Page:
During the decade or so that I’ve been writing this column I have avoided controversial topics like religion and politics. But now, on the eve of this presidential election, I find myself compelled to make an exception.
I should begin by disclosing that I am a political junky. Close friends and family members have known this for a long time. Some have even suggested I have an addiction. Perhaps they’re right, if you consider it addictive behavior to sit in front of the television in my PJs from the time Morning Joe comes on at 6 a.m. until On the Record with Greta goes off at 11 p.m.
I have a couple of favorite cable “news” programs I watch all the time, but during the Presidential campaign I watch them all. If you know the program hosts by their first names like I do, you’re probably a political junky too. Names like Joe and Mika, Chris, Bill, Soledad, Bret, Anderson, Rachel, Sean, Ed, Greta, Wolf, Reverend Al, and the list goes on. In a way they’ve become almost like family – a somewhat twisted and politically dysfunctional family to be sure, but still family.
When I told my therapist I was thinking about writing this column she encouraged me to do so. She suggested that sharing my story could be cathartic for me and doing so might also help other political junkies understand they are not alone.
During a recent hypnosis session my therapist took me back to a subconscious memory from early childhood. While in a deep sleep, I described to her an experience that occurred on Nov. 3, 1948 when I was just two and a half years old. I can’t remember that day, of course, but this is the story my therapist said I described to her.
I awoke early, smiling and happy as usual. Mom unpinned and removed my wet diaper and slipped a fresh one under me. I loved the feel of the soft cotton and the smell of the talcum powder as she doused it on my bottom.
My big sister and brother, ages four and five, were already playing in the living room floor. Kathy was playing with her favorite doll baby and Bob was making choo-choo sounds as he pushed his toy train in a circle of tracks. I started making choo-choo sounds too, but my choo-choo came out as “woo-woo,” which made everyone laugh.
After some oatmeal, milk, and toast with jelly, we got dressed and Mom bundled us up in our winter coats to walk the short distance down McKenzie Avenue and around the corner on Howard Street to Granny and Grandpa’s house. Mom let me walk all the way even though it slowed everyone down.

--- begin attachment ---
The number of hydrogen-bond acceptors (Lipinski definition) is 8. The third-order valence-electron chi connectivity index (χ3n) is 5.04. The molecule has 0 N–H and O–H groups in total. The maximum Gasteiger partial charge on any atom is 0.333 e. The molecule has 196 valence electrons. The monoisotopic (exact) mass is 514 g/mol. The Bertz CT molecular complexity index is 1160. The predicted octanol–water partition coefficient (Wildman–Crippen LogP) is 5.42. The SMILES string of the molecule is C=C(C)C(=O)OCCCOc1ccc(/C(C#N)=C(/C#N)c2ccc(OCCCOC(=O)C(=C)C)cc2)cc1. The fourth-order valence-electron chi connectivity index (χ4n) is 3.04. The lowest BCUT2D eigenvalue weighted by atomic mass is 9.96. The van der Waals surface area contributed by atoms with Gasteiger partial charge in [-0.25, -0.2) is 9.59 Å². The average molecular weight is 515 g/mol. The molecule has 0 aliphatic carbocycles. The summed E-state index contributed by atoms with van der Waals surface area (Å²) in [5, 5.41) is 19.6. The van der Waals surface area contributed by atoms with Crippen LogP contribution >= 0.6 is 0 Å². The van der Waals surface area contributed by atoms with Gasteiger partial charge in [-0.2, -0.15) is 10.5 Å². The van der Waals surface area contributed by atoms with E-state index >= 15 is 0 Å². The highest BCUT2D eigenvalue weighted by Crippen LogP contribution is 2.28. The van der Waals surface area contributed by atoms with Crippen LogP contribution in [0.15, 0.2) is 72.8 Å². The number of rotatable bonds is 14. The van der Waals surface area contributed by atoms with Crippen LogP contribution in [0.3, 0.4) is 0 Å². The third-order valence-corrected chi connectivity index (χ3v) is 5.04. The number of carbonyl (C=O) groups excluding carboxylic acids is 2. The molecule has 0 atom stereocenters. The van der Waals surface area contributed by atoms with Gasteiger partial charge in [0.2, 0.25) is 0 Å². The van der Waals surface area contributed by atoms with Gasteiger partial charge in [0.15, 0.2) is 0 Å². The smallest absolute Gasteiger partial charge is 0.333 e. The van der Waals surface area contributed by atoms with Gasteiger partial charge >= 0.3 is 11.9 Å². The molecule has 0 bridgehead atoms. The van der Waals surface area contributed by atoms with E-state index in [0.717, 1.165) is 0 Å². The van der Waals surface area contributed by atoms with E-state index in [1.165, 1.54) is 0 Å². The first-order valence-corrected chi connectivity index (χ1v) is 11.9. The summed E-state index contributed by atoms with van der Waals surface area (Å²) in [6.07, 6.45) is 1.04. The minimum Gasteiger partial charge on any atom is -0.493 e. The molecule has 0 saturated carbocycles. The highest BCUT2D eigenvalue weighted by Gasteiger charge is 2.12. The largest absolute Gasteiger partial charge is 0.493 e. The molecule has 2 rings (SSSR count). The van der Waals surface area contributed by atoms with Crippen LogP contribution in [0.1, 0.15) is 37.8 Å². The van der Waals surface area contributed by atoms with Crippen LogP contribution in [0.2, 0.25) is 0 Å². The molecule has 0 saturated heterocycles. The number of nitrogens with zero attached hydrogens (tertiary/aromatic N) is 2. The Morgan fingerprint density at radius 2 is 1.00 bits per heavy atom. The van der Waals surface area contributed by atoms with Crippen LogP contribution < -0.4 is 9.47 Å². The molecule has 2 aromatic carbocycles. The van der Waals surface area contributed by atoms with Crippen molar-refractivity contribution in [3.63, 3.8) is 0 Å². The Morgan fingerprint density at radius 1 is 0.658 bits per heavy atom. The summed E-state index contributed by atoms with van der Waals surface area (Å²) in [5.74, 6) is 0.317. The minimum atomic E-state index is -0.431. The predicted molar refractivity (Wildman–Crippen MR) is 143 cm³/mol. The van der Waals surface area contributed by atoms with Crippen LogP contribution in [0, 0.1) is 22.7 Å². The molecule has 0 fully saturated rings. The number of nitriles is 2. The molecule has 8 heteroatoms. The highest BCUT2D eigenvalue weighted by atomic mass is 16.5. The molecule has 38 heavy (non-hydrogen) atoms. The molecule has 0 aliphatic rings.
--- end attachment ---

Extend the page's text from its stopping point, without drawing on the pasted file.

When we arrived at Granny and Grandpa’s house we took our coats off and I headed straight for my favorite place – Granny’s lap. Granny’s lap was soft and warm and when she gave me a big hug and a kiss the whiskers on her chin tickled my face.
After rocking me for a few minutes Granny slid me to one side of her lap so she could reach the pack of Mail Pouch chewing tobacco she kept in her apron pocket. I watched as Granny took a big pinch of tobacco in her fingers and put it in her mouth. As almost always happened when Granny took a chew, a few pieces of tobacco fell in her lap. I loved the sweet aroma of the tobacco, and as I had done many times before, I picked up the little scraps of tobacco and put them in my mouth, then started to chew just like Granny. After a few minutes of chewing Granny reached for the Maxwell House coffee can she kept at the side of her chair and spit some juice in it. She offered it to me but I opened my mouth and showed her that I had already swallowed mine, which made her laugh. The juice tickled and burned a little as I swallowed it, but I liked the taste.
I guess Mom didn’t mind that I was chewing tobacco, or maybe she didn’t notice because she and Grandpa were having a big argument about something. They were shouting at each other about two men named Dewey and Truman. Mom seemed to like the man named Truman and Grandpa seemed to like the man named Dewey. I was still sitting in Granny’s lap and I started saying, “Dewey, Dewey, Dewey,” which made Granny laugh even louder than before.
But Grandpa wasn’t laughing. Instead, his face turned red as he raised a newspaper in the air, and pointing at a picture of a man in the paper he shouted, “I can’t believe that lousy good for nothing Truman beat Dewey!” Mom didn’t say anything but I started to cry. “What’s wrong, honey,” Granny asked. Looking up at her with tears in my eyes I said, “I like Dewey.”
It was at this point that my therapist awakened me from my hypnotic sleep, and told me the story I had just described to her. We had a good chuckle about Grandpa holding up a copy of the Chicago Tribune with a picture of Harry Truman holding a copy of the Nov. 3, 1948 paper displaying the bold headline, “Dewey Defeats Truman.”
Then my therapist paused and gave me a serious look. “George” she said, “That was a humorous childhood memory, but I believe it may also have been a traumatic moment in your life. It’s possible that this experience instilled in you a love for politics, especially Presidential campaigns. It may even be that softly repeating Dewey’s name and crying when your Grandpa got angry planted a seed in your mind to prefer one political party over the other.”
She concluded our session by asking me to give some thought to what we had talked about, and suggested I consider forming a PJA support group (Political Junkies Anonymous.) Our next therapy session is scheduled for Nov. 7 and depending on who wins the election I might need to start that support group.
George Brown is a free lance writer. He lives in Jackson Township.